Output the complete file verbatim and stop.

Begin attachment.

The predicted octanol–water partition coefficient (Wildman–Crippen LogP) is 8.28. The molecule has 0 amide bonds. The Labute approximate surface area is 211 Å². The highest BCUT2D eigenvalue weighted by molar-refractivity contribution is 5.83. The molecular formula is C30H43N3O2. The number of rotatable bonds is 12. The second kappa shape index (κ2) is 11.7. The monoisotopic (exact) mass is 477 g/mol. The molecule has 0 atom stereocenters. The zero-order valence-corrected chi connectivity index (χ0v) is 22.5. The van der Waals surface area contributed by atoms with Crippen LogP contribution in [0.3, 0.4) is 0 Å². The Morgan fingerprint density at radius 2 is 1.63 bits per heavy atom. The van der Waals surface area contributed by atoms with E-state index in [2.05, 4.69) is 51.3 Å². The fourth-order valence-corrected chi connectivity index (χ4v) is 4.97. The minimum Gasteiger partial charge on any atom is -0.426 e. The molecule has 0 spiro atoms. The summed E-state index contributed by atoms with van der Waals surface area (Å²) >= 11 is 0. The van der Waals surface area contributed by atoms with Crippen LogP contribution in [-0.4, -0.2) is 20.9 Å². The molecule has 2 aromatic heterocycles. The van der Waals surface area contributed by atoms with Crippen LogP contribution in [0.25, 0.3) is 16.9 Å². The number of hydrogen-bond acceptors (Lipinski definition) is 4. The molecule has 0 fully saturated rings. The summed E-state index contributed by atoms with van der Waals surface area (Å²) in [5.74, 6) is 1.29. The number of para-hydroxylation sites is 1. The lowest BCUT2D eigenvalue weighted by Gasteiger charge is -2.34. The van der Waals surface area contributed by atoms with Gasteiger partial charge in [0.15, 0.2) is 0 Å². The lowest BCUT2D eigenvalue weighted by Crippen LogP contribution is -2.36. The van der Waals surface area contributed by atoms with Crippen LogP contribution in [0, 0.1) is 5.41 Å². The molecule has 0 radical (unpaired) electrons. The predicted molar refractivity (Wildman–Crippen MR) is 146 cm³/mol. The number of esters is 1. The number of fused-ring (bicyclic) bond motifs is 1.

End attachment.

The predicted octanol–water partition coefficient (Wildman–Crippen LogP) is 8.28. The molecule has 0 amide bonds. The Labute approximate surface area is 211 Å². The highest BCUT2D eigenvalue weighted by molar-refractivity contribution is 5.83. The molecular formula is C30H43N3O2. The number of rotatable bonds is 12. The second kappa shape index (κ2) is 11.7. The monoisotopic (exact) mass is 477 g/mol. The molecule has 0 atom stereocenters. The zero-order valence-corrected chi connectivity index (χ0v) is 22.5. The van der Waals surface area contributed by atoms with Crippen LogP contribution in [0.3, 0.4) is 0 Å². The Morgan fingerprint density at radius 2 is 1.63 bits per heavy atom. The van der Waals surface area contributed by atoms with E-state index in [2.05, 4.69) is 51.3 Å². The fourth-order valence-corrected chi connectivity index (χ4v) is 4.97. The minimum Gasteiger partial charge on any atom is -0.426 e. The molecule has 0 spiro atoms. The summed E-state index contributed by atoms with van der Waals surface area (Å²) >= 11 is 0. The van der Waals surface area contributed by atoms with Crippen LogP contribution in [-0.4, -0.2) is 20.9 Å². The molecule has 2 aromatic heterocycles. The van der Waals surface area contributed by atoms with Crippen LogP contribution in [0.25, 0.3) is 16.9 Å². The number of hydrogen-bond acceptors (Lipinski definition) is 4. The molecule has 0 fully saturated rings. The summed E-state index contributed by atoms with van der Waals surface area (Å²) in [5.74, 6) is 1.29. The number of para-hydroxylation sites is 1. The lowest BCUT2D eigenvalue weighted by Gasteiger charge is -2.34. The van der Waals surface area contributed by atoms with Gasteiger partial charge in [0.15, 0.2) is 0 Å². The lowest BCUT2D eigenvalue weighted by Crippen LogP contribution is -2.36. The van der Waals surface area contributed by atoms with Crippen LogP contribution in [0, 0.1) is 5.41 Å². The molecule has 0 radical (unpaired) electrons. The predicted molar refractivity (Wildman–Crippen MR) is 146 cm³/mol. The number of esters is 1. The number of fused-ring (bicyclic) bond motifs is 1.